City of Seattle: Ending Youth Homelessness

Homeless Youth Employment Services

PRO Youth Employment – The New Working Zone

Employment services are essential for homeless youth who have to support themselves and maintain stable housing.

The Working Zone provides employment training services to homeless young people by offering paid internships. It is part of PRO Youth, a partnership of the City of Seattle and seven local social service agencies operating throughout King County.

Each year, more than 100 homeless youth between the ages of 15 and 22 enroll at the Working Zone job sites. At these sites, youth gain employment skills including professional behavior, work ethics, job search and retention, writing, and customer service.

This Working Zone homeless youth employment program, started in 1994, is funded by a grant from the U.S. Department of Housing and Urban Development McKinney Act, and by City of Seattle General Funds. In 2011, approximately $96,895 in local funding leveraged an additional $315,270 in federal funds for the Working Zone.

2011 Funded Agencies and Programs

Catholic Community Services University District Youth Center, serving the University District and North Seattle
YMCA, serving southeast Seattle
YouthCare Orion Center, serving downtown Seattle and Capitol Hill



Mental-health advocate is also a symbol of recovery

For most of her life, Keris Myrick has struggled with mental illness. Now board president of the National Alliance on Mental Illness, she’s pushing for better access to care.

For much of her life, Keris Myrick has tried to silence the voices that filled her head with suicidal thoughts and repeatedly sent her to a psychiatric hospital.

But now, Myrick, 51, who has schizo-affective disorder, is embracing one voice that has grown loud and clear — her own. And as she becomes a symbol of recovery and strength in the face of mental illness, others are listening to what she has to say.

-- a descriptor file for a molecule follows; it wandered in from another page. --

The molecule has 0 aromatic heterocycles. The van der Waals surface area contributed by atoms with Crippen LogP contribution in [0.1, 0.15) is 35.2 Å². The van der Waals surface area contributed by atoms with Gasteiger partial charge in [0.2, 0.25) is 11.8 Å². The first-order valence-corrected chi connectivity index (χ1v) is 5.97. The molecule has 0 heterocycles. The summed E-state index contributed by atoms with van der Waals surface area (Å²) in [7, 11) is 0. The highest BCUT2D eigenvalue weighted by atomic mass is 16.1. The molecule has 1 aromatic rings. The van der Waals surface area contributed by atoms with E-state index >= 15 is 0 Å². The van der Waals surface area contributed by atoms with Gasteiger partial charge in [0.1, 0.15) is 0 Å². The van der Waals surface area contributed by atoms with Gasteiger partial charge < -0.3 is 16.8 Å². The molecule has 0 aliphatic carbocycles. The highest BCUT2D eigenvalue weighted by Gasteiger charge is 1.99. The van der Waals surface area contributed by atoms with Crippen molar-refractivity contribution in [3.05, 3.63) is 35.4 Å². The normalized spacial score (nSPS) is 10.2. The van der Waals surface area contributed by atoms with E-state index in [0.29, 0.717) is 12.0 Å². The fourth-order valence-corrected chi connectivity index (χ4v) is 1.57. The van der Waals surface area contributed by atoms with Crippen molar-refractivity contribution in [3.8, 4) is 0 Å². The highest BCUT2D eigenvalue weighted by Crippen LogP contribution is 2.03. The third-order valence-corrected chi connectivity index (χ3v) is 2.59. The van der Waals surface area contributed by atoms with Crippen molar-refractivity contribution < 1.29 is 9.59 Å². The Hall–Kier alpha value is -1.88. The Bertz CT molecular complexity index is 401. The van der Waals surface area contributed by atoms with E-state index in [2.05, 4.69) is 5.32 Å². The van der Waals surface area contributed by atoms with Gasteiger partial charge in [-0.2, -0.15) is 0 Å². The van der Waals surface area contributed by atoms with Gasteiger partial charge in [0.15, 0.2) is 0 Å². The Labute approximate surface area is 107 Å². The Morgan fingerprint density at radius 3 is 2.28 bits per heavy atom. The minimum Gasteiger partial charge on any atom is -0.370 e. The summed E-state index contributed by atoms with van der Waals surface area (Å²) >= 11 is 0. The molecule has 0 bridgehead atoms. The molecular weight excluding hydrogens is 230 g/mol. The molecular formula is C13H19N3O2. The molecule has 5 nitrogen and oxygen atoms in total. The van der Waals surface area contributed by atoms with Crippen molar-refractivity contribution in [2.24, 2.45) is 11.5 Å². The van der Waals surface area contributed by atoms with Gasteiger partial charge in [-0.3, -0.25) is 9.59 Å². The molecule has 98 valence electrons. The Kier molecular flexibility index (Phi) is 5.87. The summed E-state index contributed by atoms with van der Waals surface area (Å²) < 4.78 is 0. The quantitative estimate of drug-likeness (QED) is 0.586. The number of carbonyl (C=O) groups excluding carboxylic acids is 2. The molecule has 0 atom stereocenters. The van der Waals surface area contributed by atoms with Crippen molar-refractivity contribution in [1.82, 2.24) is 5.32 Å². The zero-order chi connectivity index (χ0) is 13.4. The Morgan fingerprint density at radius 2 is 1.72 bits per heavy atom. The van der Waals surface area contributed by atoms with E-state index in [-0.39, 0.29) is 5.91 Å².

Teens for Peace: Nonviolence is Not Silence

Reposted: from Centraldistrictnews.com
Special Thanks to Tom Fucoloro

When: Monday, July 30, 2012 06:00 PM – 08:00 PM
Where: Garfield Community Center
What: The Western Washington Fellowship of Reconciliation youth are holding an event at Garfield Community Center July 30 to discuss the causes and solutions to violence. All (not just teens) are welcome.

WWFOR’s Peace Activist Trainees present variety show exploring causes of violence and how to make Seattle safer on Monday July 30, 6-8 pm at Garfield Community Center (2323 E. Cherry St)

What are the causes of violence?
What can we do to make Seattle safe?
How can nonviolent strategies be effective?

Explore these questions and more with the Western Washington Fellowship of Reconciliation (WWFOR) Peace Activist Trainees. There will be a variety show addressing these questions, followed by discussion. Hear guest speakers, including an IRAQ VETERAN from Iraq Veterans Against the War, and personal stories of violence from people in the Seattle area. Hear poetry and musical performance from the Seattle youth. Artwork will be displayed, and some refreshments will be served. Participate in discussion about these topics in a peaceful and welcome environment.

Suggested $5 Donation. No one will be turned away for lack of funds.

Visit http://www.wwfor.org for more information, or e-mail wwfor@wwfor.org


Stopping The Violence: “The Interrupters”

“The Interrupters” (download this important PDF click here)

Directed by Steve James. Produced by Alex Kotlowitz and Steve James.

Every City Needs Its Heroes.